Race May Affect Alzheimer's Survival

Study Shows Latinos and African-Americans With Alzheimer's Disease Live Longer Than Whites

From the WebMD Archives

Nov. 14, 2007 -- Race may be an independent predictor of survival among people diagnosed with Alzheimer's disease, with Latinos and blacks living longer than whites.

The findings from a study involving nearly 31,000 patients treated at more than 30 Alzheimer's centers across the country revealed that, compared with whites, Latinos were 40% and African-Americans were 15% less likely to die during the study period.

The ethnic differences were seen even after researchers accounted for other factors known to influence survival, including education level and age at symptom onset.

Researcher Kala Mehta, DSc, who is an epidemiologist at the University of California, San Francisco, says she went into the study expecting to find that whites live longer than the other ethnic groups studied following an Alzheimer's diagnosis.

"That was our original hypothesis, but it wasn't what we found," she tells WebMD.

Alzheimer's, Race, and Survival

The study is one of the largest ever to examine the impact of ethnicity on Alzheimer's disease outcomes.

But because it included only patients treated at Alzheimer's disease centers, the findings may not be an accurate indicator of what is happening with the Alzheimer's population at large, Mehta says.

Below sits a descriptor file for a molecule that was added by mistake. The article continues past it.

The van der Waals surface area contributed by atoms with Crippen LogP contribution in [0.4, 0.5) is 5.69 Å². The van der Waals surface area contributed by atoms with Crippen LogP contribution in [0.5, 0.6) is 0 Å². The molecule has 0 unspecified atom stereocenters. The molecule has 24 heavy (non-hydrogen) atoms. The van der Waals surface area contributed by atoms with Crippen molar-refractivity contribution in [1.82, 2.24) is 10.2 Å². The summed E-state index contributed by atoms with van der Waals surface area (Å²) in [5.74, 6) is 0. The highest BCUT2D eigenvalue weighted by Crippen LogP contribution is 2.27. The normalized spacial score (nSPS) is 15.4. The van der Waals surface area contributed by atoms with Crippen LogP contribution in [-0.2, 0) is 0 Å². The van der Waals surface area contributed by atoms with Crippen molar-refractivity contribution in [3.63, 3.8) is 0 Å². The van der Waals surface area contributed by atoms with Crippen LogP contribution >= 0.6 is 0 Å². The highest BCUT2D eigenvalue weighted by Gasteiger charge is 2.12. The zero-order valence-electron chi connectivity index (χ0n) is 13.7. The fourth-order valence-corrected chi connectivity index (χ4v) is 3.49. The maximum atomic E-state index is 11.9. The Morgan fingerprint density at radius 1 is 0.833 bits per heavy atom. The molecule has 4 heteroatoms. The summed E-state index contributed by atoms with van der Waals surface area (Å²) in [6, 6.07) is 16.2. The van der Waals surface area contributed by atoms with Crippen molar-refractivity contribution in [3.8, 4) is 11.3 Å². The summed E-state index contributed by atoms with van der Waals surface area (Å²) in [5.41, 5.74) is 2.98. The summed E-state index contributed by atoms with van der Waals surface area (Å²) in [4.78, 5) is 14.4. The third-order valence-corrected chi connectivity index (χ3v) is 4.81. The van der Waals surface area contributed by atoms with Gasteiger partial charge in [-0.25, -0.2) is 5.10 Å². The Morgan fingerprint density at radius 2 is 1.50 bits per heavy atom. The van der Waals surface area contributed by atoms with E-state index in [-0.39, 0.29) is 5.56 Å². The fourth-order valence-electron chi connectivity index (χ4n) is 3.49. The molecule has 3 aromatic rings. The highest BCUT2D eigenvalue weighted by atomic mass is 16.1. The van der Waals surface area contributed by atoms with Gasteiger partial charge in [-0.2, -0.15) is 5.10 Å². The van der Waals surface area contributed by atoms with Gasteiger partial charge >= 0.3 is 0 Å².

"It is possible that these ethnic differences persist, but we can't say that from this study," she says.

Four out of five (81%) of the study participants were white, 12% were African-American, 4% were Latino, 1.5% were Asian, and 0.5% were American Indian.

The patients were followed for an average of 2.4 years, and they had a median survival of 4.8 years since their first visit to an Alzheimer's disease center.

Autopsy results from 3,000 patients revealed no significant differences in Alzheimer's disease progression at death by racial group.

But while Asians and American Indians lived about as long as whites with Alzheimer's disease, Latinos and African-Americans lived significantly longer.

Mehta says the reasons for this remain a mystery.

"Our goal is to try to understand the racial differences with a view toward improving the health of all people with Alzheimer's disease," she says.


Reasons for Survival Difference Unclear

American Academy of Neurology spokesman David Knopman, MD, tells WebMD that he too was surprised by the study findings.

He says they may point to a genetic difference between the races linked to Alzheimer's survival or they may be driven by cultural differences between the studied ethnic groups.

Whites are more likely to be treated at Alzheimer's centers than blacks and Latinos. Because of this, white patients attending such centers may also be more likely to have other health problems that could affect survival, Knopman says.

Knopman is a professor of neurology at the Mayo Clinic in Rochester, Minn.

"We need more studies to tell us what is going on here," he says. "But one encouraging message from this research is that blacks and Latinos do not seem to be at a disadvantage when it comes to Alzheimer's disease outcomes. That is a very positive finding."

WebMD Health News Reviewed by Louise Chang, MD on November 14, 2007


SOURCES: Mehta, K.M, Neurology, November 2007; online edition. Kala Mehta, DSc, division of geriatrics, University of California, San Francisco. David Knopman, MD, spokesman, American Academy of Neurology; neurologist, Mayo Clinic, Rochester, Minn.

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